Economic insight provided by Alberta Central Chief Economist Charles St-Arnaud.
Insolvencies upward trend resumed in August, after a slight decline in July. While the level remains lower than before the pandemic and the pause in July, there are clear signs that insolvencies are rising fast. Moreover, despite the overall level of insolvencies remaining low, proposals (a renegotiation of terms) have increased sharply in recent months. They are now above their pre-pandemic nationally and in Saskatchewan, Alberta, Manitoba, BC, and Ontario. This situation suggests a rise in households struggling with debt load as the Bank of Canada hiked continues raising interest rates.
Record levels of household debt, declining purchasing power due to rising inflation, and the sharp rise in interest rates are putting pressure on households’ finances (see The Great Consumer Squeeze for details). Moreover, a slowing economy is likely to be associated with a rise in unemployment. All those factors are pointing to a continued increase in insolvencies in the coming months. The question is whether the strength of the labour market, with the lowest unemployment rate on record and the vast amount of saving accumulated during the pandemic, estimated at $320bn, will provide some relief.
In Alberta, a strong recovery in the oil sector, with the value of oil production reaching an all-time high since mid-2021 (production value has averaged $12bn since the start of 2022), and the associated tailwind on income and confidence, and a robust labour market could help to hold back insolvencies. However, Albertan households have some of the highest debt-to-income ratios, making them vulnerable to rising interest rates. We already note that the level of proposals (a renegotiation of terms) is well above its pre-pandemic one.
Insolvencies jumped in August to their highest level since March 2020 in June, on a seasonally-adjusted basis. Nevertheless, their number remained below their pre-COVID levels. Insolvencies, which include both bankruptcies and proposals (a renegotiation of terms), rose by 27.6% compared to the same month last year. This resulted from a 38.5% y-o-y increase in proposals, while bankruptcies were up by a more modest 4.1% y-o-y. Compared to last year, insolvencies increased in every province. The increase was the most significant in Manitoba (+65.2% y-o-y), Newfoundland (+55.4% m-o-m), and BC (+35.6% y-o-y). New Brunswick (+14.8% y-o-y), Quebec (+19.7% y-o-y), and PEI (+25.0% y-o-y) saw the smallest, yet still large, increases.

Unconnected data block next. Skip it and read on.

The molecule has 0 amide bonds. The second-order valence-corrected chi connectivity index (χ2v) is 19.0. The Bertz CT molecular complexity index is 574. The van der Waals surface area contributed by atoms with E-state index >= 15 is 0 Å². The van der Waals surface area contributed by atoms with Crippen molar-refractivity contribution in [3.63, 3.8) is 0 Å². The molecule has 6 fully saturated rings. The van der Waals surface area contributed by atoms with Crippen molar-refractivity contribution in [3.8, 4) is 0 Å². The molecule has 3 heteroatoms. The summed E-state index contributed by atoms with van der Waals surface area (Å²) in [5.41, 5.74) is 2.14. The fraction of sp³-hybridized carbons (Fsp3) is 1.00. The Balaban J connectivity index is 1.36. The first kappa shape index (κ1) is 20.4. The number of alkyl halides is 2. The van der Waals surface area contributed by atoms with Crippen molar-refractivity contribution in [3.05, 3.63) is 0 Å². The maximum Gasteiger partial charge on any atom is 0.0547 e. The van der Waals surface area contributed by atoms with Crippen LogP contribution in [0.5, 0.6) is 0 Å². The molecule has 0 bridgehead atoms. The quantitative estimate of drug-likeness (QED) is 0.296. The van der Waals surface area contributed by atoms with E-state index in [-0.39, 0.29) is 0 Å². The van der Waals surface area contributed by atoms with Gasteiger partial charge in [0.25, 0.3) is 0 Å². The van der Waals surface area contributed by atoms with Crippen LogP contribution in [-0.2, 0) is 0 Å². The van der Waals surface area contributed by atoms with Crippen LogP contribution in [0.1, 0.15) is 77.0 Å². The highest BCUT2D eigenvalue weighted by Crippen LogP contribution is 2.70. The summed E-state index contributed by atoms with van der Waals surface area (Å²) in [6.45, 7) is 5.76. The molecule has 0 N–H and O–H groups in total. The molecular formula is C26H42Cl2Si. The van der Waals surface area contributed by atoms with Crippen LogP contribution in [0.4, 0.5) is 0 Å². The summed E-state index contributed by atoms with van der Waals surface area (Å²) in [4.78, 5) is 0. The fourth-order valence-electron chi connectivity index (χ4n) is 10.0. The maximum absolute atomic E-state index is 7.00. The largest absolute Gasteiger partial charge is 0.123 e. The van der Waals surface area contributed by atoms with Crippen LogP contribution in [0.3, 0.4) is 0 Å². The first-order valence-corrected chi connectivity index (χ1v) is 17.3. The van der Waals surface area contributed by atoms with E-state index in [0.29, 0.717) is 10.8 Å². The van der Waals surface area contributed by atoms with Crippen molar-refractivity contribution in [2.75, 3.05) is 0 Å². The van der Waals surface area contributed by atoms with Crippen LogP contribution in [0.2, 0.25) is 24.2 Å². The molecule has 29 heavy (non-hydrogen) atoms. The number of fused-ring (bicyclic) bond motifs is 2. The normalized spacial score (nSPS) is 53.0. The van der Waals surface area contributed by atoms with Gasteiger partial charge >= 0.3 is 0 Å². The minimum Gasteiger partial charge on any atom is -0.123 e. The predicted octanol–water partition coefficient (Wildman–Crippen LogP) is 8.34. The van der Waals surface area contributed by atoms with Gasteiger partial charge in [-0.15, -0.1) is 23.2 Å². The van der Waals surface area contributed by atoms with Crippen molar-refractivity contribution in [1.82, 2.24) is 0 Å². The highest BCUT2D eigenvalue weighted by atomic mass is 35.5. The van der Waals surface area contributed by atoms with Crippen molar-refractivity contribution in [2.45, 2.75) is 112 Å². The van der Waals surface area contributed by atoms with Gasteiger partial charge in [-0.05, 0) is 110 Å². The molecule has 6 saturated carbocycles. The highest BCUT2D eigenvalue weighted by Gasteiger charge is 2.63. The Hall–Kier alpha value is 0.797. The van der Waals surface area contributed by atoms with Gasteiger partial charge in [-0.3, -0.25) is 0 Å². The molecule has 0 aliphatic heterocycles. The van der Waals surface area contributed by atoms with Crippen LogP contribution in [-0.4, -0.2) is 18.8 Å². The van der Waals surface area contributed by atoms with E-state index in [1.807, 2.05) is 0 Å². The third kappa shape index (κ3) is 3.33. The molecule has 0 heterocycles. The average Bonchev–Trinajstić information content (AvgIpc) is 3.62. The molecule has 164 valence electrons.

On a monthly basis, insolvencies rose by 9.8% m-o-m seasonally-adjusted (sa) in August. The higher insolvencies were led by an increase in both proposals (+12.0% m-o-m sa) and in bankruptcies (+3.8% m-o-m sa). The rise in insolvencies on the month was led by Newfoundland (+26.4% m-o-m), BC (+17.5% m-o-m sa), Manitoba (+14.9% m-o-m sa), and Ontario (+14.2% m-o-m sa). Insolvencies declined on the month in PEI (-7.4% m-o-m sa), New Brunswick (-3.1% m-o-m sa), Saskatchewan (-1.5% m-o-m sa), and Nova Scotia (-0.7% m-o-m).
In Alberta, insolvencies rose by 8.0% m-o-m sa and increased by 35.6% compared to the same month last year. Over the past 12 months, there have been 14.6k insolvencies, still well below their pre-pandemic levels of 17.2k. On a seasonally-adjusted basis, the increase in insolvencies in August came from a rise in both proposals (+6.2% m-o-m sa) and bankruptcies (+7.3% m-o-m sa.). However, we note that the level of proposals is now well above its pre-pandemic level and rising.
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